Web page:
Imagine building a database system that would fit on a floppy, the data and the database system. We were able to send that database system to many schools and got people interested in the fact that data and collecting data and accessing data is important. Doing this I realized I can have fun doing it, but it can actually make a difference.

After that I spent time working in C. I never got into object oriented programming because I found the Java model too clunky. I moved into Python and more recently, Javascript and Go. We do a lot of work with JS, but my go-to languages are C and Go.

What is the tech stack for StepZen?

Our backend is mostly Go, but some disconnected services have to be really high performance so are written in Scala. All the front-end and the CLI are all JavaScript tools.

What has been the most interesting challenge building StepZen?

Our starting inspiration is that before Google search came around, with something like AltaVista, Lycos or Ask Jeeves, you had to really know how to structure the queries correctly. Google came about and managed to solve an incredibly hard problem with Page Rank, but offer an incredibly simple user experience.

The ‘aha’ moment was when Sridhar showed me “movie theaters in Santa Clara”, and it came back and said, “Do you mean movie theaters near Santa Clara?” It figured out what I was looking for. Similarly, we don’t want to impose the burden of complexity on the end-users with StepZen.

Similarly, there are some incredibly hard problems to solve with respect to backend protocols, performance optimization, caching, and how this backend speaks with language X and language Y. Can we solve all of those hard problems and make it incredibly easy for developers to actually program around it? In my mind that is always a tough challenge, because engineers want to solve hard problems perfectly, and then worry about what the implications will be for the people who actually use them. Getting both of those trains to go in parallel has been a lot of fun, but a big challenge.

What’s the most interesting tech you’re playing around with at the moment?

GitHub Copilot is interesting. I’m not a fan quite yet, because I find that it gets in the way almost as often as it helps. As with any of these helper tools, you’ve got to figure out the right working model and the right mode. When it works, it’s mind-blowing.

The other things I am fascinated with right now are the tools that help StepZen to succeed as a business. Building a business we have to find and sell prospects. At this stage, you don’t have a sales engine. What is the tech that will enable you to sift through and understand? It really is about data integration. What does that company do? Have they posted some jobs including GraphQL? Do they have an API story?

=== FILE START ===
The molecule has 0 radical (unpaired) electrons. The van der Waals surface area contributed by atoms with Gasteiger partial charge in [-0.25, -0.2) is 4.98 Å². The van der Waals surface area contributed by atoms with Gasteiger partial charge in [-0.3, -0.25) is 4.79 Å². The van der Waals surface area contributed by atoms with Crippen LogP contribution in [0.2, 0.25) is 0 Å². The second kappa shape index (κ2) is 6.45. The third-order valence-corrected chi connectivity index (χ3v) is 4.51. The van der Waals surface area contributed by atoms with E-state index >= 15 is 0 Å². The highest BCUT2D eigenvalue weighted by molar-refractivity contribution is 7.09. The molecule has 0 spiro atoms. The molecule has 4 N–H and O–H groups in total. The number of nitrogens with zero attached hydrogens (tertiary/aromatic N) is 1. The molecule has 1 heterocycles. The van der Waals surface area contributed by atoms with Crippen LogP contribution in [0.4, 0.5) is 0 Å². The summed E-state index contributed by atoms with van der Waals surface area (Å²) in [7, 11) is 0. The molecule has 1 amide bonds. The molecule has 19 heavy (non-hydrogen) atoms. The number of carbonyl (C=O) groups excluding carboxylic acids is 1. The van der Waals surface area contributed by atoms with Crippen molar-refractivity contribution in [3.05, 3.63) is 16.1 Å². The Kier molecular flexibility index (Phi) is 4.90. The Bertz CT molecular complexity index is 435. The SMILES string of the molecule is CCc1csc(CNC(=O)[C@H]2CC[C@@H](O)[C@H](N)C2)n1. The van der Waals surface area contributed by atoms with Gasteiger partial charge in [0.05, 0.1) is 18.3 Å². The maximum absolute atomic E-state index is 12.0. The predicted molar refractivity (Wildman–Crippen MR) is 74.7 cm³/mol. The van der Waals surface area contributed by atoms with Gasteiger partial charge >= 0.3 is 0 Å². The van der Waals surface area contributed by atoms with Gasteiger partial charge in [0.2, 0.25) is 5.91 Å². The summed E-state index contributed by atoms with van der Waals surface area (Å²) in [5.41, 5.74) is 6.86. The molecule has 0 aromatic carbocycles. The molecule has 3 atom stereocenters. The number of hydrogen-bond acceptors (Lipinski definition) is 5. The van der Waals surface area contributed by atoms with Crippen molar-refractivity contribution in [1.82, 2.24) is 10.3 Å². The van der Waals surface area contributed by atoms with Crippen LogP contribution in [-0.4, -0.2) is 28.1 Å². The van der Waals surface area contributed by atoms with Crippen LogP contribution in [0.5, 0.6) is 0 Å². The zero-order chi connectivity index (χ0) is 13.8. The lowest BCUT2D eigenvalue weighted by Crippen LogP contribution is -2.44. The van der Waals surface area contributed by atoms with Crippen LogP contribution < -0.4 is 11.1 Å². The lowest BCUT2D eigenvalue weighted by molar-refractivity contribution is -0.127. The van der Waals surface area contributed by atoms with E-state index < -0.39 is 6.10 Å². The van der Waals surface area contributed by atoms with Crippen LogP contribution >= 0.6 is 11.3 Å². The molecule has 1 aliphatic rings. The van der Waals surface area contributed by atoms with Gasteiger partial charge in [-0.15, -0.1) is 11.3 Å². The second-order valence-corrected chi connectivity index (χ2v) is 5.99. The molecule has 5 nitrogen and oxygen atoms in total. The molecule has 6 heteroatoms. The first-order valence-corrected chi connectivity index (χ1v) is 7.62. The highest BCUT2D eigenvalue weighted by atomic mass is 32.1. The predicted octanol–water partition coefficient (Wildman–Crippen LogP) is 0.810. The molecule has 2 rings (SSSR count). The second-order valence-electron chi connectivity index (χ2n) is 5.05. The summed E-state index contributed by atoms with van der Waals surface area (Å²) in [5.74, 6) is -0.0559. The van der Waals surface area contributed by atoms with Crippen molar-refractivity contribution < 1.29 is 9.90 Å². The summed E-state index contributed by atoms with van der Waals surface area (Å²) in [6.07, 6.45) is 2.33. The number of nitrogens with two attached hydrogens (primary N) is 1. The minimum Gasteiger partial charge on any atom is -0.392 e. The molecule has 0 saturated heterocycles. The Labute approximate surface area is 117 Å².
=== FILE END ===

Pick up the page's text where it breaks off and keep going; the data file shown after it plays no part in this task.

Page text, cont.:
I’ve recently started using It is mind-blowing how well it integrates with LinkedIn and brings all of these things in. I know behind the cover, they’re doing something similar that we are trying to do as a horizontal platform. I find the notion of integrating data, and that it helps me to actually better prospect, absolutely fascinating. It’s a product that I’m using as a business user, as opposed to as a technical user. It is fascinating.

Describe your computer hardware setup

I’m a two-finger typist. I never learned how to type then I got Carpal tunnel once. When I saw the doctor, he said don’t learn to type, because the slower you type the better! So I’ve got a simple keyboard setup. I use a MacBook Pro 15-inch, and am completely into Mac . I just absolutely love it. I love how simple Mac is. Mac gives me a real shell, as opposed to a fake Windows shell.

I like to have a full monitor here and at home. Right now at work, I have a wireless setup. It’s a basic setup with tons and tons of memory on my laptop.

Describe your computer software setup

OS: macOS.

Browser: Chrome.

Email: Gmail.

Chat: Slack.

IDE: VS Code.

Source control: GitHub.

Describe your desk setup

The desk of Anant Jhingran, StepZen

I have a fancy standing desk, but I don’t stand enough using it. It was definitely worth the investment. In our conference rooms, we have standing desks too, and I try to always stand when in meetings. Taking care of yourself is as important as taking care of the business.

When coding

Daytime or nighttime? Daytime.

Tea or coffee? Tea.

Silence or music? Music.

What non-tech activities do you like to do?

I’m a bit of a crossword puzzle aficionado. I have a couple of apps, including the London Times app. My wife and I compete against each other in Wordle and Spelling Bee.

I also love reading. Typically, popular science or reading about Web 3.0 or reading The Economist or the New Yorker. Lastly, I love to spend time with my family.

Find out more

StepZen provides GraphQL APIs as a service. It was featured as an “Interesting Tool” in the Console newsletter on 19 May 2022. This interview was conducted on 12 May 2022.